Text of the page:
During an era of separate spheres for men and women, Margaret Macdonald used her nurse's training to gain access to the military and a life of work, travel, and adventure. In 1906, she was one of the first two nurses to receive a permanent appointment to the Canadian Army Medical Corps. She became matron-in-chief of Canada's overseas nursing service during World War I with the rank of major - the first such appointment for a woman in the British Empire. Macdonald also served as a nurse in the military during the Spanish-American and Boer Wars and in Panama during the construction of the canal.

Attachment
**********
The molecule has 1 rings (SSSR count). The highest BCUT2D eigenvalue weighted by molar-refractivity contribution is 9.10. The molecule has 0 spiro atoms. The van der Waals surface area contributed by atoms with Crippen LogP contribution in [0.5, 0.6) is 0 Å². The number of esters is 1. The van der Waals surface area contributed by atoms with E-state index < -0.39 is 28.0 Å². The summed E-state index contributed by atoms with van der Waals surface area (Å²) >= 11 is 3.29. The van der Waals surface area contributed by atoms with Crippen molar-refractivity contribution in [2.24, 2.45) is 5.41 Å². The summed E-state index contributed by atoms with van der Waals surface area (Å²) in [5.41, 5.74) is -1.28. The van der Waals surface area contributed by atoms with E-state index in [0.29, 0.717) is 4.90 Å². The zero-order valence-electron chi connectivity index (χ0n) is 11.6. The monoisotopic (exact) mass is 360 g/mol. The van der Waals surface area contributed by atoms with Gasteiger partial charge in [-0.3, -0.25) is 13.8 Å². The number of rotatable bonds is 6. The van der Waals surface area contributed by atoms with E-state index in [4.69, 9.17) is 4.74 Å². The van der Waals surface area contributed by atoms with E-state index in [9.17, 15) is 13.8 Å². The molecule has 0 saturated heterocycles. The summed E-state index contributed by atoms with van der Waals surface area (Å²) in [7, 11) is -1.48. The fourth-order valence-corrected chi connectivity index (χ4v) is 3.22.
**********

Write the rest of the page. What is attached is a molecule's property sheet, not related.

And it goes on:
Margaret Macdonald traces the life and work of this extraordinary woman from rural Nova Scotia whose sense of duty and ambition found an outlet in the imperialism of Great Britain and the US. Susan Mann weaves the threads of character, ideology, and opportunity into a vivid portrait of Macdonald and her impact on the professionalization of military nursing.